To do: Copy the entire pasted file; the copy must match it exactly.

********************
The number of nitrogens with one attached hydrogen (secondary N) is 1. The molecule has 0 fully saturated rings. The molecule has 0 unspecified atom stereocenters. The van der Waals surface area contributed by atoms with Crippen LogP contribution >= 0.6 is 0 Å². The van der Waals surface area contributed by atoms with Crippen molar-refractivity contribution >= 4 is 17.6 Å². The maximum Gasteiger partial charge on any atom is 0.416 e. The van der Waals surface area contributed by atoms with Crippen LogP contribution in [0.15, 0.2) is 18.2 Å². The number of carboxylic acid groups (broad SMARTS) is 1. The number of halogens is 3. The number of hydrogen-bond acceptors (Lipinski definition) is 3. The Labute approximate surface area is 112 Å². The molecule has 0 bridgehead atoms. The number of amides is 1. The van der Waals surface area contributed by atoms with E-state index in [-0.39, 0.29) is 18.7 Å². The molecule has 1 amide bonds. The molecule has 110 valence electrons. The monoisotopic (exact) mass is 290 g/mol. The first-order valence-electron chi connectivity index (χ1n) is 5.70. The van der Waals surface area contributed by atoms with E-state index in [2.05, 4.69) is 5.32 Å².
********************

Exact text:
The number of nitrogens with one attached hydrogen (secondary N) is 1. The molecule has 0 fully saturated rings. The molecule has 0 unspecified atom stereocenters. The van der Waals surface area contributed by atoms with Crippen LogP contribution >= 0.6 is 0 Å². The van der Waals surface area contributed by atoms with Crippen molar-refractivity contribution >= 4 is 17.6 Å². The maximum Gasteiger partial charge on any atom is 0.416 e. The van der Waals surface area contributed by atoms with Crippen LogP contribution in [0.15, 0.2) is 18.2 Å². The number of carboxylic acid groups (broad SMARTS) is 1. The number of halogens is 3. The number of hydrogen-bond acceptors (Lipinski definition) is 3. The Labute approximate surface area is 112 Å². The molecule has 0 bridgehead atoms. The number of amides is 1. The van der Waals surface area contributed by atoms with E-state index in [-0.39, 0.29) is 18.7 Å². The molecule has 1 amide bonds. The molecule has 110 valence electrons. The monoisotopic (exact) mass is 290 g/mol. The first-order valence-electron chi connectivity index (χ1n) is 5.70. The van der Waals surface area contributed by atoms with E-state index in [2.05, 4.69) is 5.32 Å².